Online Prince Museum Archiving Singer's Old Websites Launches

Prince in 2011
Prince speaks onstage at the 42nd NAACP Image Awards in Los Angeles, March 4, 2011. Fans can now revisit his old websites in an immersive new digital experience. Kevin Winter/Getty

Since his death in April, Prince has been commemorated for his music, image and cultural impact—but now an online museum is paying homage to his digital footprint.

One of the first musicians to embrace the internet age, Prince at one point ran his own fan club—the NPG Music Club—offering exclusive videos and online chats for a monthly or annual membership fee. (Of course, with the advent of Netflix and its ilk subscription websites are again in vogue.)

Launched Monday, the Prince Online Museum has restored 12 official Prince websites ranging from his first dalliance with interactive media in 1994 through to his final commission, 3rdEyeGirl.com, a website dedicated to his backing band, in 2013.

The online museum was launched by Sam Jennings, the webmaster behind the NPG Music Club website that served fans between 2001 and 2006.

“We launch with 12 of Prince’s most popular sites, but over 20 years online, Prince launched nearly 20 different websites, maintained a dozen different social media presences, participated in countless online chats and directly connected with fans around the world,” Jennings told Billboard.

The museum is curated by the digital designers who created the websites and is intended as a walk down digital memory lane for Prince fans.

“We wish to acknowledge his 20 years of groundbreaking, provocative, and fiercely independent use of the Internet to establish a direct connection between an artist and his audience,” the museum’s mission statement reads.

The first digital experience is “Prince Interactive,” a CD-rom released in 1994 and a precursor to Prince’s eventual websites. “Coupled with Prince’s underground film, The Beautiful Experience, it is clear that Prince was fascinated and excited by the possibilities of connecting directly [to] his audience through their computers,” the website states, alongside a video walkthrough of the interactive disc (watch below).

A handy timeline, meanwhile, offers a retrospective of websites that have long been discontinued and fallen into the deep web abyss. Each site comes with a detailed description of its conception from those who created it, offering interesting nuggets of information for the most ardent of Prince fans.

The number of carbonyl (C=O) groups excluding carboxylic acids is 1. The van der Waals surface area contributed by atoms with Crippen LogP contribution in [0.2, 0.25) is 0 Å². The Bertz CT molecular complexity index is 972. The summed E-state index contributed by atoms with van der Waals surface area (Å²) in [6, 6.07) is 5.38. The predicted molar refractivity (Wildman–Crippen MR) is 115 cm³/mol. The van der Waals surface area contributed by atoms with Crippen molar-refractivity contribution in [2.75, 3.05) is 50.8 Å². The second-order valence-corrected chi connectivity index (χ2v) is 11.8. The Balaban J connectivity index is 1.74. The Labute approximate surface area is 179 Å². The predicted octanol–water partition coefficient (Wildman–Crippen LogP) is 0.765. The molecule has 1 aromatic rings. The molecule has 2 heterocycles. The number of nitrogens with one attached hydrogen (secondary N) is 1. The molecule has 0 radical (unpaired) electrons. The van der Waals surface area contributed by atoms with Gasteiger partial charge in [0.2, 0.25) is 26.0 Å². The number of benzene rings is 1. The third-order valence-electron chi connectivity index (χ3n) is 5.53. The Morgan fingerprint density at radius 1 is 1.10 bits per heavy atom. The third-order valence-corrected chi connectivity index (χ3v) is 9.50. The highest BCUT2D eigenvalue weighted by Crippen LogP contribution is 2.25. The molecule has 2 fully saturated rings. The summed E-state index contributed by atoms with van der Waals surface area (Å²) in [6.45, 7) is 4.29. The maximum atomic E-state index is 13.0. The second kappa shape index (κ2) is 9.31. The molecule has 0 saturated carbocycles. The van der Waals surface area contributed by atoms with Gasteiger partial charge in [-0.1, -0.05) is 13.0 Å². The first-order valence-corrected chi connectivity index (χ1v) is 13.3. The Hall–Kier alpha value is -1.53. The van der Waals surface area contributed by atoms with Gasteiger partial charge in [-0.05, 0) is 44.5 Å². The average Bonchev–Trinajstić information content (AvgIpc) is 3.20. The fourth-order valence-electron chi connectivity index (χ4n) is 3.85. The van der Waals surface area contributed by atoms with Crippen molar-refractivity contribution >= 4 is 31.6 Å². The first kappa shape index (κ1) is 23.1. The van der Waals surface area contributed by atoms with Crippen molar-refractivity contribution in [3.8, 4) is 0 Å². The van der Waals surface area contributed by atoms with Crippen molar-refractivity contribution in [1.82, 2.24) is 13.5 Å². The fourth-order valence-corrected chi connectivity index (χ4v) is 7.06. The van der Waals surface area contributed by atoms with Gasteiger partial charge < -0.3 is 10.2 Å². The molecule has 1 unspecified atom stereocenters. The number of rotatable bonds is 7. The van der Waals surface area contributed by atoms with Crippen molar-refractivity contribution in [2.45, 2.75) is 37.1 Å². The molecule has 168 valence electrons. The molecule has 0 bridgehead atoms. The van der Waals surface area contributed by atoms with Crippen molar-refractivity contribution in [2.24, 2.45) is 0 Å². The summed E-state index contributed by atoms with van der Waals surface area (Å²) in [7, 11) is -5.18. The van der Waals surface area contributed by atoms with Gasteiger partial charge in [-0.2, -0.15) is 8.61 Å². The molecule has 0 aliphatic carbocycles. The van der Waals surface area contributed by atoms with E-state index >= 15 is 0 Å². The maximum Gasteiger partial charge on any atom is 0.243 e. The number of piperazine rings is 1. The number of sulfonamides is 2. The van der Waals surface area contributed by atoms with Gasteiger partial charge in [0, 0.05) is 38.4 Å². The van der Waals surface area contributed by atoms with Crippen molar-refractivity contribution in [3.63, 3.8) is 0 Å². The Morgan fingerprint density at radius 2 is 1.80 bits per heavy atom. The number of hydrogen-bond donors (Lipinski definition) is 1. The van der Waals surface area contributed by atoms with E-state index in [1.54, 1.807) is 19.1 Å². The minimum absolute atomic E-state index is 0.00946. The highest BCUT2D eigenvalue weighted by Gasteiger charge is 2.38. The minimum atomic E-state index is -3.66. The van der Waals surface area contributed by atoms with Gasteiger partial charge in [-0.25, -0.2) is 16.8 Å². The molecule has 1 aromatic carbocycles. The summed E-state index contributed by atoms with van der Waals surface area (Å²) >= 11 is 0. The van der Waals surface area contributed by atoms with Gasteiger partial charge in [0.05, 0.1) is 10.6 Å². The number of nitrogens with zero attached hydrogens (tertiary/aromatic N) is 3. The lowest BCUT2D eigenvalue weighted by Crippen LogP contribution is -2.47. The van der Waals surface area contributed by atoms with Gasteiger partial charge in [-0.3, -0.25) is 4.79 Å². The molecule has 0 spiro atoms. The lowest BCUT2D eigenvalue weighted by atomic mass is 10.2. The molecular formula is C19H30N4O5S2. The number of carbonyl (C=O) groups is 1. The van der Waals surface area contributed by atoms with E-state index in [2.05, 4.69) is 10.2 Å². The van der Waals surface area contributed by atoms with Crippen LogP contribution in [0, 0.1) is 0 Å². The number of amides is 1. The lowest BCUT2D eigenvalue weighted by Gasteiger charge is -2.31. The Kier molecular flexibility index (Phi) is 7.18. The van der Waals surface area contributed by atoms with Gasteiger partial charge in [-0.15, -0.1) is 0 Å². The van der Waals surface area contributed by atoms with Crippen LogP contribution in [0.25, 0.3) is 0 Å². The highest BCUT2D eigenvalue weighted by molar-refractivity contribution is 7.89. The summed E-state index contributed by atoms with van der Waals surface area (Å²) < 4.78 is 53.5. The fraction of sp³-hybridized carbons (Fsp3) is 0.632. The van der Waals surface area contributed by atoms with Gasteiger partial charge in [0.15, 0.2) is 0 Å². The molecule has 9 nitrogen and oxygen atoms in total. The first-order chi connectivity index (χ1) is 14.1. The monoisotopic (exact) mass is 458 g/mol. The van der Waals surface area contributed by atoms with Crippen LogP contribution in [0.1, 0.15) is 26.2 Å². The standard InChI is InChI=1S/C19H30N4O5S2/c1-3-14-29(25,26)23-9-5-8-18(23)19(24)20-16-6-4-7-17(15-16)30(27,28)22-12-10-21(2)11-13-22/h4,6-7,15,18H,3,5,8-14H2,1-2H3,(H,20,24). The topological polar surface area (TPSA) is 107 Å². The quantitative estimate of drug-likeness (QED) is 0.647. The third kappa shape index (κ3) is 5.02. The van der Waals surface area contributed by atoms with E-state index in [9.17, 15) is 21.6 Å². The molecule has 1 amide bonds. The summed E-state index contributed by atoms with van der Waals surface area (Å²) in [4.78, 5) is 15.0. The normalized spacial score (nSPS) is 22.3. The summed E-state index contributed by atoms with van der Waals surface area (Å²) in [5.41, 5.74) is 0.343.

For example, the project designer for 3rdEyeGirl.com, the last of Prince’s sites created before his death, shared some of the details of its conception. Web creator Dave Meyer revealed how the website was made in just three days, thus leading to what he says were “extreme limitations.” Meyer said “the site definitely wasn’t our best work as it was very stripped-down and functional”.

Prince’s first website, TheDawn.com, was launched on Valentine’s Day 1996, the day he married his first wife Mayte Garcia, the online museum notes. Unfortunately, there is no working copy of the site but screenshots still exist. According to the museum, it featured an eight-page wedding program from his nuptials to Garcia titled “Coincidence or Fate?” An old web archive page describes the program as being a “full-color booklet with a cover featuring Prince and Mayte in an embrace, along with the title ‘Coincidence or Fate?’ The back page of the program answers the question raised on the front cover with the word: ’Fate.’”

The NPG Music Club in its various incarnations is extensively archived with working copies that fans can click through. A flash-heavy version of the site that existed from 2004 through 2006—when it closed down—has a working copy of Prince’s Musicology download store that allowed fans to purchase tracks directly from him, a further example of the tight control he held over his recordings. The savvy artist was, of course, notoriously protective of his music rights and at the time of his death only allowed Jay Z’s Tidal to stream his back catalog.